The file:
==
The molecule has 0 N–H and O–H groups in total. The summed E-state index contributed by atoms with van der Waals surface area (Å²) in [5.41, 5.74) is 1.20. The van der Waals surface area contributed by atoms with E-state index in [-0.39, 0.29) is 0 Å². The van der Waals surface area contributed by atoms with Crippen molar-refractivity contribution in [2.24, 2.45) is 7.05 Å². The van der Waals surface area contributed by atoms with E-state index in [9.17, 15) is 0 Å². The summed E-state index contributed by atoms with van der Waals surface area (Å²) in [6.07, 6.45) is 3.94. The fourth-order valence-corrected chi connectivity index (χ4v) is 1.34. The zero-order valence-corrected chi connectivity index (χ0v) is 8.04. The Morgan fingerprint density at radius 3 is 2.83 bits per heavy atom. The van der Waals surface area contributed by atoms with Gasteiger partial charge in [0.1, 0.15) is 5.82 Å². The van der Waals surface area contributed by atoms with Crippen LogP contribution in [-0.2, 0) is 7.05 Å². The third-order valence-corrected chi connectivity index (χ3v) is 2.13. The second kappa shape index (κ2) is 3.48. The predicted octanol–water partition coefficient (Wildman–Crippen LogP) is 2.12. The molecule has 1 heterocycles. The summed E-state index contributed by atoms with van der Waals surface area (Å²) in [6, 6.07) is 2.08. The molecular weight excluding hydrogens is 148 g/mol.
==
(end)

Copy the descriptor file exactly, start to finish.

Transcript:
The molecule has 0 N–H and O–H groups in total. The summed E-state index contributed by atoms with van der Waals surface area (Å²) in [5.41, 5.74) is 1.20. The van der Waals surface area contributed by atoms with E-state index in [-0.39, 0.29) is 0 Å². The van der Waals surface area contributed by atoms with Crippen molar-refractivity contribution in [2.24, 2.45) is 7.05 Å². The van der Waals surface area contributed by atoms with E-state index in [9.17, 15) is 0 Å². The summed E-state index contributed by atoms with van der Waals surface area (Å²) in [6.07, 6.45) is 3.94. The fourth-order valence-corrected chi connectivity index (χ4v) is 1.34. The zero-order valence-corrected chi connectivity index (χ0v) is 8.04. The Morgan fingerprint density at radius 3 is 2.83 bits per heavy atom. The van der Waals surface area contributed by atoms with Gasteiger partial charge in [0.1, 0.15) is 5.82 Å². The van der Waals surface area contributed by atoms with Crippen LogP contribution in [-0.2, 0) is 7.05 Å². The third-order valence-corrected chi connectivity index (χ3v) is 2.13. The second kappa shape index (κ2) is 3.48. The predicted octanol–water partition coefficient (Wildman–Crippen LogP) is 2.12. The molecule has 1 heterocycles. The summed E-state index contributed by atoms with van der Waals surface area (Å²) in [6, 6.07) is 2.08. The molecular weight excluding hydrogens is 148 g/mol.